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COVID-19 Plastic Barriers: Do They Really Work?

COVID-19 Plastic Barriers: Do They Really Work?

Because of the COVID-19 pandemic, offices, restaurants, and even public transportation had to adapt in order to keep people safe. One of the most common methods that people use is to put up COVID-19 plastic barriers.

However, with more than a year since the start of the pandemic, numerous studies have found that these barriers might pose more harm than good. Read on to learn more.

What’s the Reason for Using COVID-19 Plastic Barriers?

When the pandemic started, safety precautions had to be put in place so that the spread of disease can be stopped. The usual measures included wearing masks and face shields, using hand sanitizers or alcohol, and social distancing.

Another common safety measure that was implemented was putting up plastic barriers. In theory, these barriers protect against COVID-19 because it blocks the flow of air. And since the virus is airborne, this means that blocking the flow of air is the best way to prevent it from spreading.

However, the reality is that these barriers might not be as effective as we thought. In some cases, they could even be more dangerous, according to scientists.

Why Are COVID-19 Plastic Barriers Ineffective?

Based on what we now know about the virus, these COVID-19 plastic barriers might not be the best way to protect people. In one study, researchers found that barriers gave mixed results in terms of protection.

The researchers studied different types of barriers that were in use by customer-facing industries. These included nail salons, convenience stores, etc. The results showed that barriers did reduce the particles from customers to workers.

However, the researchers also found that these barriers also “trapped” the virus. For example, if a worker was sick, and they cough or sneeze, they can contaminate the air behind the barrier. Since the barrier blocks the flow of air, it can potentially infect other workers1.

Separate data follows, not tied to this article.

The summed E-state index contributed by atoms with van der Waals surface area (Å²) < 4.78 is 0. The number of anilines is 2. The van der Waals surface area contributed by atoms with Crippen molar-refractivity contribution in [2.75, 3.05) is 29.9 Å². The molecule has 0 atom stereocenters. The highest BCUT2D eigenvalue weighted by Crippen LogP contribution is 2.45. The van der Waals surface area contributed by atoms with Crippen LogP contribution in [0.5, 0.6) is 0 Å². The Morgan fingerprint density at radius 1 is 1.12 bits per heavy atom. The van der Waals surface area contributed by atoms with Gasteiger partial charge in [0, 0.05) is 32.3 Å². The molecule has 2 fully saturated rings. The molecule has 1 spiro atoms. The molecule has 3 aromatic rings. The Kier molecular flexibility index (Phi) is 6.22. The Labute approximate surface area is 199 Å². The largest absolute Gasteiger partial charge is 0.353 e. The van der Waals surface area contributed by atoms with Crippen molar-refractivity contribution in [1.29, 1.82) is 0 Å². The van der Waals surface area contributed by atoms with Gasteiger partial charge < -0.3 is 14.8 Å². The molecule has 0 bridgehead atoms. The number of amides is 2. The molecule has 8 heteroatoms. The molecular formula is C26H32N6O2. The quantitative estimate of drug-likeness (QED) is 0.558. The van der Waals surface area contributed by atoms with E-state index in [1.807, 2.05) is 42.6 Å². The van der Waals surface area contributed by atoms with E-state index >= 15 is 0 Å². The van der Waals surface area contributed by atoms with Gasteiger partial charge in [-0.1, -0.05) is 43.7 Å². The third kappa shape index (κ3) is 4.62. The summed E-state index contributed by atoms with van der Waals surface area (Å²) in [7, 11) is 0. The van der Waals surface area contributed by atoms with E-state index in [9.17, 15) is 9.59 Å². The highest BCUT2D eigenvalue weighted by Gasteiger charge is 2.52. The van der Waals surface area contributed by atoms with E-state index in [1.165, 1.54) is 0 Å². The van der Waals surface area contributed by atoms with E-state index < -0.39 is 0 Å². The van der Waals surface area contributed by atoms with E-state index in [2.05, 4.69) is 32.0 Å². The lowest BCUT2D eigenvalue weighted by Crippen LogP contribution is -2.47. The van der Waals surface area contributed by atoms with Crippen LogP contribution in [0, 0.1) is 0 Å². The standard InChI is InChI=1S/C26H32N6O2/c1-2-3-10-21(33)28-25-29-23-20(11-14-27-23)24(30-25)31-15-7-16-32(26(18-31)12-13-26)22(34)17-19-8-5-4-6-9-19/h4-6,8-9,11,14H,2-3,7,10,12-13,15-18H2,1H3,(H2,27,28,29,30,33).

Another study, which was done on classroom barriers found that they were not enough to protect students and faculty. In fact, they were associated with a higher risk of infection if these barriers were the only safety measures implemented2.

COVID-19 Plastic Barriers Don’t Allow Air To Flow

The main problem with these COVID-19 barriers is mostly the fact that they impede airflow. Since COVID-19 is airborne, it can linger in the air for an extended period of time.

However, if there is sufficient airflow inside an office, then the virus droplets start to dissipate and become less concentrated. This is the reason why if you’re outdoors, there’s an extremely low risk of being infected by COVID-19.

In contrast, the plastic barriers found inside offices, retail stores, and public transportation tend to create “dead zones” where air can’t flow3. This can cause the virus to accumulate in these areas, and become a possible source of infection once a person inhales the contaminated air.

Another case wherein barriers proved to be detrimental was during a tuberculosis outbreak in an Australian office. Scientists found that cubicle dividers prevented contaminated air from dissipating. This, in turn, contributed to the spread of the virus4. Tuberculosis is caused by a bacterial pathogen, Mycobacterium tuberculosis.

What Can People Do To Protect Themselves?

COVID-19 plastic barriers are not enough to protect people from infection. So it’s important to know what other options you have in terms of protecting yourself against infection.

Here are some ways to protect yourself from COVID-19:

  • Wear a mask whenever you’re around other people, and when you go outside.
  • Practice social distancing.
  • Always wash your hands.
  • As much as possible, avoid going out.
  • If you work in an office, always wear your mask, and avoid being in close proximity to others.
  • Get vaccinated as soon as possible.

Stay updated on the latest news and developments on the COVID-19 pandemic here.

Hello Health Group does not provide medical advice, diagnosis or treatment.


1 Laboratory Study of Physical Barrier Efficiency for Worker Protection against SARS-CoV-2 while Standing or Sitting, https://www.medrxiv.org/content/10.1101/2021.07.26.21261146v1.full.pdf, Accessed August 24, 2021

2 Household COVID-19 risk and in-person schooling | Science, https://science.sciencemag.org/content/372/6546/1092, Accessed August 24, 2021

3 Weekly SARS-CoV-2 screening of asymptomatic students and staff to guide and evaluate strategies for safer in-person learning, https://www.medrxiv.org/content/10.1101/2021.03.20.21253976v1.full.pdf, Accessed August 24, 2021

4 Transmission of tuberculosis infection in a commercial office | The Medical Journal of Australia, https://www.mja.com.au/journal/2014/200/3/transmission-tuberculosis-infection-commercial-office, Accessed August 24, 2021

5 Role of Screens and Barriers in Mitigating COVID-19 transmission, https://assets.publishing.service.gov.uk/government/uploads/system/uploads/attachment_data/file/1007489/S1321_EMG_Role_of_Screens_and_Barriers_in_Mitigating_COVID-19_transmission.pdf, Accessed August 24, 2021

6 Mask Use and Ventilation Improvements to Reduce COVID-19 Incidence in Elementary Schools — Georgia, November 16–December 11, 2020 | MMWR, https://www.cdc.gov/mmwr/volumes/70/wr/mm7021e1.htm, Accessed August 24, 2021

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Written by Jan Alwyn Batara Updated May 04
Medically reviewed by Michael Henry Wanat